VINELAND - Cumberland County College women's basketball coach James Boney asked Alicia Cox last summer what she wanted to do this season.
Cox said she wanted to win. She didn't care about statistics. She didn't care about earning an NCAA scholarship.
"When you're building a team, you need one player just to say that," Boney said last week.
Cox has gotten what she wanted - and more. The Dukes are off to an 18-1 start and appear to be contenders for a National Junior College Athletic Association Division III title, one year after going 2-25. Cox is among the nation's leaders in several statistical categories. And a scholarship could be next for the sophomore point guard.
Cox was the 2010-11 Press Player of the Year as a senior at Vineland High School. After a tough freshman year at Cumberland, she realized early this season that the Dukes could be really good.
It was mid-December. The Dukes were coming off their first loss, 62-61 to Passaic County Community College. They were on the road at Gloucester County College. Cox and standout forward Mackenzie Wimberg both had fouled out in a close game.
"I was on the bench, like, 'Oh, snap,' " Cox said. "I didn't know what was going to happen. I kind of thought we were going to lose. … They just played it out."
Cumberland pulled out a 62-60 victory, starting a win streak that is still going more than one month later.
The Dukes are deep, but Cox has been the key. The 21-year-old leads NJCAA Division III with 7.6 steals per game. She's fifth in assists with 5.5 per game and 11th with 18.9 points per game. She has been named Garden State Athletic Conference Player of the Week five times, including each of the past three, and NJCAA National Player of the Week once.
Cox's defense stands out. No one else in NJCAA Division III had more than 5.7 steals per game through Sunday.
"I just like to run, and I just like to go after the ball," Cox said. "I was taught to just go after it. It's not how you go after the ball, it's as long as you get it."
Wimberg, a freshman from Absegami, said sometimes she catches herself standing around watching Cox.
"She gets these sneaky steals," Wimberg said, "or she just comes up out of nowhere and just takes the ball from somebody and it's unexpected and everybody just sits there and she's already gone down the court."
The next step
Cox said she would like to earn an NCAA scholarship, but she hasn't thought much about particular schools yet. Boney said he gets emails and calls almost daily about her - and other players - and keeps a list to go over later.
Cox should have no shortage of suitors.
She's a triple-double threat every night. In addition to points, steals and assists, she leads the team with 8.1 rebounds per game. But her only triple-double so far came in the fourth game of the season, against Bergen Community College, when she had 20 points, 14 rebounds, 10 steals and eight assists.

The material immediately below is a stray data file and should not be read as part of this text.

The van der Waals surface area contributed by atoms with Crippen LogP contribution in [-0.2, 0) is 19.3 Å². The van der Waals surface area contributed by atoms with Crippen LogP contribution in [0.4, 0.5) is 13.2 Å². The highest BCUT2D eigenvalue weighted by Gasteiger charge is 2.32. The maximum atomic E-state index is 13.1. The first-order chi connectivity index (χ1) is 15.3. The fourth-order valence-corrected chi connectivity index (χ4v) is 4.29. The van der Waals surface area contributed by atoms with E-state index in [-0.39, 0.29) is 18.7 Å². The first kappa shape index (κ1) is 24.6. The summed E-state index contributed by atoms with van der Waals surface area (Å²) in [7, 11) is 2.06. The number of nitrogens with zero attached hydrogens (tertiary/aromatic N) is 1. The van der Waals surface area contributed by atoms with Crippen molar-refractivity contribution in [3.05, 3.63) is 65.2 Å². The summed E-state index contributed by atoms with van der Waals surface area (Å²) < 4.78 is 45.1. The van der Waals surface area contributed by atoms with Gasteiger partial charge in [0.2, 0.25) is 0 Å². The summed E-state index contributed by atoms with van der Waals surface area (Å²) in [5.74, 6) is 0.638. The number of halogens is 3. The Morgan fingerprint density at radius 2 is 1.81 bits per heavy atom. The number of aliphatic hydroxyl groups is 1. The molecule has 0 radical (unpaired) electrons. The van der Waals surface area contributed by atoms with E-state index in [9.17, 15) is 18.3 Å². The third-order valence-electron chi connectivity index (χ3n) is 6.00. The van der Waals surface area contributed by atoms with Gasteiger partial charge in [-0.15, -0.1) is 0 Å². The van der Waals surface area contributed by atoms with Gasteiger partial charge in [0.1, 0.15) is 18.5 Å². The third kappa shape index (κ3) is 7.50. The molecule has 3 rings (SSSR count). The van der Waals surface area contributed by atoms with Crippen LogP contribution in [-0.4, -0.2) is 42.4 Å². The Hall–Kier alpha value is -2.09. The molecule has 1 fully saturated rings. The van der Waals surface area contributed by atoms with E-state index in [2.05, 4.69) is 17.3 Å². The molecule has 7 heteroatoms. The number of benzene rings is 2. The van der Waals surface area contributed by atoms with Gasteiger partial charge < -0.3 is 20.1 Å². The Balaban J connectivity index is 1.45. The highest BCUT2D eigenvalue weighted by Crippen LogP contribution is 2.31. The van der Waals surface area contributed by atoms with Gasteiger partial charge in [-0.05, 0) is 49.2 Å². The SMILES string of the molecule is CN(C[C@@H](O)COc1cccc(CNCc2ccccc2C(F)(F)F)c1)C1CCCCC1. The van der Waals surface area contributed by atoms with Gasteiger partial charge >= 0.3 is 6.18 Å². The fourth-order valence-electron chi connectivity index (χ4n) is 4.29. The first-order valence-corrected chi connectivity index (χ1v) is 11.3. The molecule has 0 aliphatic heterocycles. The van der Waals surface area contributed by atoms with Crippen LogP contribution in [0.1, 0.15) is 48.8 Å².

"(Boney) messes up all the time," Cox said with a laugh. "He takes me out."
She said in one game she finished one assist short of a triple-double.
"Kyra (Lunsford, a teammate) let me have one of her assists, but they didn't put it down," Cox joked.
Cox likes to joke around. The whole team does - the players are all close off the court - and Boney said that's the key to the Dukes' success.
"Me and Chelsi Johnson (an assistant coach and Holy Spirit graduate), we talked about it on the way driving over here," Boney said. "Just how we relax. … If you watch us warm up before a game, it's like a sixth-grade team warming up. Honest. You'll see 12 airballs. But the one thing you'll always see is them smiling, them laughing, talking to each other and getting along."
Boney, a 36-year-old Egg Harbor Township resident, said that doesn't mean the team doesn't work hard. That was a question before the season, but Boney took care of it right away.
On the sixth day of practice, Boney noticed some laziness, so he kicked the entire team out of the gym.
"The response to that was them actually coming together after that," Boney said. "I told Chelsi it was going to be a situation early where it was me and her against them. And that day it was sort of like that, but ever since that day it was never me and her against them. We've been totally a team since that day."
Cox has plenty of help. Fellow guards Lunsford (Vineland) and Tess Elder (Sacred Heart) average 12.5 and 12.4 points, respectively. Wimberg averages 9.3.
"On different nights and different days, it's different players," Boney said. "Somebody new is always going to step up. It's always going to be two or three on different nights, and that's what makes us so good."
The result is that Cumberland's goals have changed. Coming into the season, Boney wanted to win Region IX, but now he's aiming higher.
"Now, we're thinking national," he said. "We're thinking Final Four, national championship."
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